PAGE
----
I usually begin a swim with a real time visual of what my mind sees me doing, then change to isolated stills when I am correcting form or feeling movements. These stills are sometimes of myself or swim figurines. I asked Coach Celeste to sketch an image of an example image I might see.

In this particular practice I began ‘seeing’ with a real time movie of myself swimming. As I ‘viewed’ this film and connected it to how I was feeling, the area of my stroke that needed attention became apparent. From here, I began to break it down into ‘seeing’ stills of swim figurines. The first one looked a little like this:


Find a long stable line through the spine

As I swam, I kept the image of the line running along my spine. I felt tall and stable. Then I added a focus. I wanted to find the low side edge of the body, and keep that line long and stable through the torso as I extended forward. My swim scene looked a little like this:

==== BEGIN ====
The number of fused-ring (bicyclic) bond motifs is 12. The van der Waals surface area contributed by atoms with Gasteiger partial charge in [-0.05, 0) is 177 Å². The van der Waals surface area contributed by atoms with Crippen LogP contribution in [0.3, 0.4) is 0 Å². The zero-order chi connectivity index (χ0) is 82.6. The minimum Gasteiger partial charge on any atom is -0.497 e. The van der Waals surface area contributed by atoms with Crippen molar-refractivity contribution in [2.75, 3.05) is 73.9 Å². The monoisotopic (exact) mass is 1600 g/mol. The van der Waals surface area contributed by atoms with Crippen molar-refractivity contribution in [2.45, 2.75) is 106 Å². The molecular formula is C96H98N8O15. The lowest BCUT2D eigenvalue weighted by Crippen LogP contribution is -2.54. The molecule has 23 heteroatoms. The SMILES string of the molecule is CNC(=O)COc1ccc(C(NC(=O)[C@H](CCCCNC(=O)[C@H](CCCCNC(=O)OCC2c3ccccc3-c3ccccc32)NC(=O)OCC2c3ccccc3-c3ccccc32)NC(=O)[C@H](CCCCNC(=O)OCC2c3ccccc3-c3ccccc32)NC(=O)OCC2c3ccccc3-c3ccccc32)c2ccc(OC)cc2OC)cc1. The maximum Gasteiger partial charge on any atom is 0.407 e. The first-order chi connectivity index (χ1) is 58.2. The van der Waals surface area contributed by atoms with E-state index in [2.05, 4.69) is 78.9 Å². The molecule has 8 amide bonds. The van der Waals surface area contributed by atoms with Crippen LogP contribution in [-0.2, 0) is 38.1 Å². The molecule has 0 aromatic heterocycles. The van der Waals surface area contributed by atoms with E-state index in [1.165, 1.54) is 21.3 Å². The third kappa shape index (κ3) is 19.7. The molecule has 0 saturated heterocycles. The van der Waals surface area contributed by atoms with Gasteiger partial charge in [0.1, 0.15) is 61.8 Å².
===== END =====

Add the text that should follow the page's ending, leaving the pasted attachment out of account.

The right low side edge of the body is long to match the length of the spine

I was ‘seeing’ the length of the low side edge of the torso with each stroke. I was also feeling this low edge sit just beneath the line of the spine. Holding the length of the edge just a couple of inches below the spine. After some time swimming I added to the swim scene. I added the length and position of the high side edge of the torso. My visual looked a little like this:

High side edge of torso is long and sits just higher than the spine

The left high side edge of the torso is long and sits just higher than the spine

I felt stable and aligned through the torso. The angle of rotation was controlled by these long lines at around 30 degrees. Not a lot of rotation, just enough to remain balanced, streamlined and able to uncoil this angle to aid with propulsion. This brought me to the final scene. I visualized using just the right amount of core (oblique) activation to help rotate the core to switch from one long, stable hydrodynamic platform to the next. Ending each rotation by finding the lengths of previous swim scenes. The mental image looked a little like this: